1. Sheelagh Frankland

    Ending contact is the best way. . Its not just partners, . It happens in families, so you grow up with not knowing what the problem is, and by the time you do- your sibling has done his worst. As the only girl in four, having a diabled Mother, who needed taking care of, I grew up a carer and an Empath. A prime target. My xhildhood and teenage years were miserable. But the good news is- once you find out there was not something wrong with you- it was him, first steps to healing yourself

    1. Karen

      Thanks, Sheelagh Frankland, well stated!

  2. Anonymous

    Maybe this falls under “Empath” but consider adding “Fixer” to this list. The person who is confident and successful and thinks that just because they have their life in order and enjoy helping people because it is a source on fulfillment for them, they believe they can help others and fix their issues. That is me. That is how I fell victim to a narcissist.

  3. christine

    I was a prime candidate for a narcissist….your information will help me to move beyond the hurt and guilt. I see it all clearly now. Thank you. I will now turn away and slam the door… release the pain. Oh man…hard lesson to learn and one I didn’t want to learn.

  4. Kim

    I thAnk yu tor this info. I’m so broken and everyday I go under a lil more. I die a lil more. Feel stuck n dont know how to break free but if I dont I’m goi g to end up hurting myself or him bay bc I cant take anymore!! Im drowning drowning n I cant swim n hes laughing his Ss off on the inside while standing there with his foot on my head holding me under, then awww he let’s me up n poor baby I love yu s me n tells me how to avoid drowning if I would just do wat he says n listened I wouldn’t b having this problem

    1. Karen

      Thanks, Kim, you said it perfectly…they thrill on how badly they hurt people.

  5. Surbhi

    Thanx everyone. Hope this l information come early to everyone. So that we don’t fall as bait to such people for long long time. And share kids with them. I know everything is good after demasking the truth, but I know my child has lost her father Now. As narcissist can’t truly love their kids.

  6. 2015392

    It took me 51 years to realize my moms EXTREEMLY controlling , manipulative, lying, strange way of arguing, NEVER admitting fault, gaslighting, inequality between me and my bro, ( I am the scapegoat), privacy invading, not passing along stock gift from grandmother, ($16,000 lost F.Y.I. took 20 years before I found out), fact denying, relationship sabotaging, mothers behavior was not unique, and that many others are going through this HELL also. Knowledge is therapy, it is a long road ahead!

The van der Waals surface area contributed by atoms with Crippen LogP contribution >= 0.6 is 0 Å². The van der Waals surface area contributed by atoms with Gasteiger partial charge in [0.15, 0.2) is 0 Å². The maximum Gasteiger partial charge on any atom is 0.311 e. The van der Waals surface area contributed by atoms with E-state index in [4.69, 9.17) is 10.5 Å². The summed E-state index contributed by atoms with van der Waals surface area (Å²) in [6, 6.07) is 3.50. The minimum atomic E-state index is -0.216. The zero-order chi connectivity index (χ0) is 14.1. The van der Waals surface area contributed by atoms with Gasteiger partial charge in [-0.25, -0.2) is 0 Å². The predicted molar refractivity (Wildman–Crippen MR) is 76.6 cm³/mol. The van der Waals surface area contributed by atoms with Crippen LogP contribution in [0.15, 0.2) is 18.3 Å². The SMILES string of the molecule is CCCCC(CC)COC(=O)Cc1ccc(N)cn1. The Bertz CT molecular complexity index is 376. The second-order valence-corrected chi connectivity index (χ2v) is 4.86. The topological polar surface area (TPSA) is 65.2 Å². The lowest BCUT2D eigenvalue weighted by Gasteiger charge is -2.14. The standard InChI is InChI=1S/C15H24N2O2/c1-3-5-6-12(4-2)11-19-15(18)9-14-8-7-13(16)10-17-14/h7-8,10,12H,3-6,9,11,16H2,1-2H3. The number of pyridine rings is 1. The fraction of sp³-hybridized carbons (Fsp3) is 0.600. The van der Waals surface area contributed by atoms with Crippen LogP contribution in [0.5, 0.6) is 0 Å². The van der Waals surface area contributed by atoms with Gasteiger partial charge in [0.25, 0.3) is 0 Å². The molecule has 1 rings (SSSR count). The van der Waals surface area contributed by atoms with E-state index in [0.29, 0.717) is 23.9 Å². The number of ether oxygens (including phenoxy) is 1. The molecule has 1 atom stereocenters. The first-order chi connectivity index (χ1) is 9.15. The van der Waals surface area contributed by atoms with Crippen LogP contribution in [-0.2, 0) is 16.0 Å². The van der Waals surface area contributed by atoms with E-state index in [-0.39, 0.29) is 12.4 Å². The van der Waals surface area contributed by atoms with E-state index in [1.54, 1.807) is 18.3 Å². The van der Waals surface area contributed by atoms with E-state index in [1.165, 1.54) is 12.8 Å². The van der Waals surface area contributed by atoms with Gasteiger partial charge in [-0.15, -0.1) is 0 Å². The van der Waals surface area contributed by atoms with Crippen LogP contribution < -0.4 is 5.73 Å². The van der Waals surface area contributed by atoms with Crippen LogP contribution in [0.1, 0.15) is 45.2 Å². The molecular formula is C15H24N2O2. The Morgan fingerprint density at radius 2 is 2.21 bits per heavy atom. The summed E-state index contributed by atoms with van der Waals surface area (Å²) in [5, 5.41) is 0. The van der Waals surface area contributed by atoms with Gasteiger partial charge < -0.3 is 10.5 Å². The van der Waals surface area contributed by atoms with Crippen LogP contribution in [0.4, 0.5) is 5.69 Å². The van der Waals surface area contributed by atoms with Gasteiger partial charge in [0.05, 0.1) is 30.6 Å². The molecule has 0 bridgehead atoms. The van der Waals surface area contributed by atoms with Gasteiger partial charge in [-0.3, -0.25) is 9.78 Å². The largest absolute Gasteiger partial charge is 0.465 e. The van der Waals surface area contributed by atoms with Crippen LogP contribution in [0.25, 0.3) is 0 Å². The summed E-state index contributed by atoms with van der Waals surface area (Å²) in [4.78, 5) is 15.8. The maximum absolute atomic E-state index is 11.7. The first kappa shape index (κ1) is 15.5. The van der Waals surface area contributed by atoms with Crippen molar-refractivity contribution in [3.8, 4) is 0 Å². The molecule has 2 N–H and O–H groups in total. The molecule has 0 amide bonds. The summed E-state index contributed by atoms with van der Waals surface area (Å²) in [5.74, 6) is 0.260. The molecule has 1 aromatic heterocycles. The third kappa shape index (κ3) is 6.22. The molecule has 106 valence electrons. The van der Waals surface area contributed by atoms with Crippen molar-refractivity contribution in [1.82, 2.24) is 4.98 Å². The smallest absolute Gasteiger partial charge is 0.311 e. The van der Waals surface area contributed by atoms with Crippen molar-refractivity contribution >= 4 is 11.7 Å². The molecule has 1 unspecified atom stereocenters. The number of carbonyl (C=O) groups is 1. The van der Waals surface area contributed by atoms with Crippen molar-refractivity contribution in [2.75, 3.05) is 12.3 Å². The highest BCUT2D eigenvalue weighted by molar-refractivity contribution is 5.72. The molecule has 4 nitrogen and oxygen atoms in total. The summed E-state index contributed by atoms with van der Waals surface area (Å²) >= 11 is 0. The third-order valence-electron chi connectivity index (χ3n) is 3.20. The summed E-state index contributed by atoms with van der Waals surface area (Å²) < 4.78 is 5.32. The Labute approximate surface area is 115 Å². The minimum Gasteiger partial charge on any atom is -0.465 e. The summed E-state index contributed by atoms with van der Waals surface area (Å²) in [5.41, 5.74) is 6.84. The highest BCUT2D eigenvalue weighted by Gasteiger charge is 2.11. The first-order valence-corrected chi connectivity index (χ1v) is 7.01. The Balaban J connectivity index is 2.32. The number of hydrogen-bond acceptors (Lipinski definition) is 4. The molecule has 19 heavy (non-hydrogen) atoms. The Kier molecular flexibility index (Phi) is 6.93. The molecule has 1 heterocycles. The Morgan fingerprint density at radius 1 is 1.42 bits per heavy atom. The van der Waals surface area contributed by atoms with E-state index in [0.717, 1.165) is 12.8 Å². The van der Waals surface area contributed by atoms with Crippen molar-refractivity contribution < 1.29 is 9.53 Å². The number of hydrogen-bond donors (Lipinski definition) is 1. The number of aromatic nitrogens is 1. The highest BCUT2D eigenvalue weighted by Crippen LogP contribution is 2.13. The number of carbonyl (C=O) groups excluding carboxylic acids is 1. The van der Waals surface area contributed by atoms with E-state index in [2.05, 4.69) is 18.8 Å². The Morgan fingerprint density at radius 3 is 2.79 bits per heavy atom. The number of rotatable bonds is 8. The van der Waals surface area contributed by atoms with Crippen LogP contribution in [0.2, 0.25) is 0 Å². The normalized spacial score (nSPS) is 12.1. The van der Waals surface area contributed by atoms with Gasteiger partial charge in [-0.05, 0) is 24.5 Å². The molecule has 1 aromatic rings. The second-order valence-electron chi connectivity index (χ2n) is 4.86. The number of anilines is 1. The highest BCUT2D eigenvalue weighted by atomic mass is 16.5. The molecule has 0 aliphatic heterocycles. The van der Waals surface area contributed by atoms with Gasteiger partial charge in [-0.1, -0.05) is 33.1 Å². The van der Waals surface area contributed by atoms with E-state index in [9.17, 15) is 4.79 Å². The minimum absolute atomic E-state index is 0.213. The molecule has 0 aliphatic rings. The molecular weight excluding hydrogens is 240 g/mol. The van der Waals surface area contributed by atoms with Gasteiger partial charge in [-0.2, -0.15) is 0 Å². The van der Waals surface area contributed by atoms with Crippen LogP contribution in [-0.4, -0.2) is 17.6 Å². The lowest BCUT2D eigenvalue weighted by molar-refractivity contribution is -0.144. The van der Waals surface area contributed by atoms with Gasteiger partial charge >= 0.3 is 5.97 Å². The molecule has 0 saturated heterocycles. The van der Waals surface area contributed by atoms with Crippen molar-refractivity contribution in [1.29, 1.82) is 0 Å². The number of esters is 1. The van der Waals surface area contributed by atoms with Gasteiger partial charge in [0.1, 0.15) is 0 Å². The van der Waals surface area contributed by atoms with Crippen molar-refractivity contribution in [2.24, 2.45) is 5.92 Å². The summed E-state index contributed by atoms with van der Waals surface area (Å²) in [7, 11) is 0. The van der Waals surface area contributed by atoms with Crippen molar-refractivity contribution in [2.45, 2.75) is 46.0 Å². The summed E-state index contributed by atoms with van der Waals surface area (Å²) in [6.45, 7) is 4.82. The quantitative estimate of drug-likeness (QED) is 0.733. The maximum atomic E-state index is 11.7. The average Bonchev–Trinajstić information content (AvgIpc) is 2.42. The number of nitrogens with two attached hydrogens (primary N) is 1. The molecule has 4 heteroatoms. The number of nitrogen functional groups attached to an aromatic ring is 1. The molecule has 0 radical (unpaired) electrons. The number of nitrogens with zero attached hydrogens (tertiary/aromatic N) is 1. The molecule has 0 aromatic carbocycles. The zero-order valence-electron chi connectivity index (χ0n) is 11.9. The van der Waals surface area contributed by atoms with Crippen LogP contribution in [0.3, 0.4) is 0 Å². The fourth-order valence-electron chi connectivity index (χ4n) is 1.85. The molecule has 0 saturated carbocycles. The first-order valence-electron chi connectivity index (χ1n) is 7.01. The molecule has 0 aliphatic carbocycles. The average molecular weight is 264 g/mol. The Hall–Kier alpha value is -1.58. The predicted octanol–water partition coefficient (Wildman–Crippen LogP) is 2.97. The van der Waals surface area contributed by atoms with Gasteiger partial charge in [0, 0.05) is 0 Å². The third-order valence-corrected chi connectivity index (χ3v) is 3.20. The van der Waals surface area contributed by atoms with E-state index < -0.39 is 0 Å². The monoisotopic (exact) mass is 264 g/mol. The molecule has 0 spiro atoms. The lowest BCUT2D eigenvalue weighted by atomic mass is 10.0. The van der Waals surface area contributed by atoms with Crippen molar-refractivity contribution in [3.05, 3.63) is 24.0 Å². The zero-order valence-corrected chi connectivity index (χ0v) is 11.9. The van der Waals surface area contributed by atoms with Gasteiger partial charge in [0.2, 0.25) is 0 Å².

7. Terry

    I live in a very abusive relationship. I wake up to my husband standing over me in the dark. It’s very scary. He will sneak up on me and startle me. Everyday all day long. I lock doors when I can. I even carry a wedge to put under the door so he can’t sneak up on me. He punishes me if I’ve had surgery or I’m sick. He won’t help me but he will make me suffer more. I don’t know what to do. I cry all the time. I never know what he will do on a daily basis. I’ve been married to him for 44 years and it amazes me how many things he does. Jelly on all the kitchen knobs. He smashes cake on the cupboards. He stands behind me in the dark. Most the time he won’t respond to me when I talk. Intimacy is a joke. When I had neck surgery and was unable to turn my head he would stand directly behind me forcing me to move my whole body. He does so many awful things to me. I’m 73 years old and feel stuck. I don’t know where to go for help. I have no friends any more. He’s run most of them off. I can’t invite people to dinner because he sabotages my cooking. I’m with him 24/7 We do nothing for fun. I’m really tired.

  8. Sho'nuff

    I’ve sadly been in a similar situation for about 9 years now. Today…today was the last straw for me. I can’t believe that he was going to hit me as he drive today. When I hopped out the car – he decided to follow me and say that if I don’t get back in the car I’m going to call your job and make sure you get in some trouble. He then proceeded to gaslight me into thinking I’m the one that wrong and I’m crazy for feeling the way that I do THEN he decided to talk about my family. Welp…no more – I’m over it and him. I’d rather be alone than to deal with this. I can’t believe I’ve wasted 9 years of my life and o so much money on this foolish relationship. I’ve always been an empath – even when live just sucked the soul outta me I still gave and gave. But now, to be made fun of because I take meds for depression and talked about my family…I’m over it. I wish you ALL well. It’s hard I know but I’m over it big time and you can do it too.

  9. Ryker Saviour

    It’s crucial to recognize that certain personality traits and life circumstances can make people more vulnerable to becoming victims of manipulation and abuse. Often, individuals with high levels of empathy, kindness, and a propensity for putting others’ needs before their own are more likely to be targeted by narcissists. Additionally, those who have experienced past trauma or have low self-esteem may find themselves more susceptible to being ensnared by toxic relationships. Drawing from personal experience, ending contact with a narcissist was the most liberating step I took to reclaim my life. For years, I tried to appease and understand them, believing their behavior would change if I just tried harder. However, it became clear that their manipulative tactics were draining my energy and eroding my self-worth. The moment I decided to cut ties completely, I felt an immediate sense of relief and empowerment. It wasn’t easy, but setting clear boundaries and prioritizing my well-being was the best decision I ever made. Remember, you have the power to protect your peace and choose relationships that uplift and support you.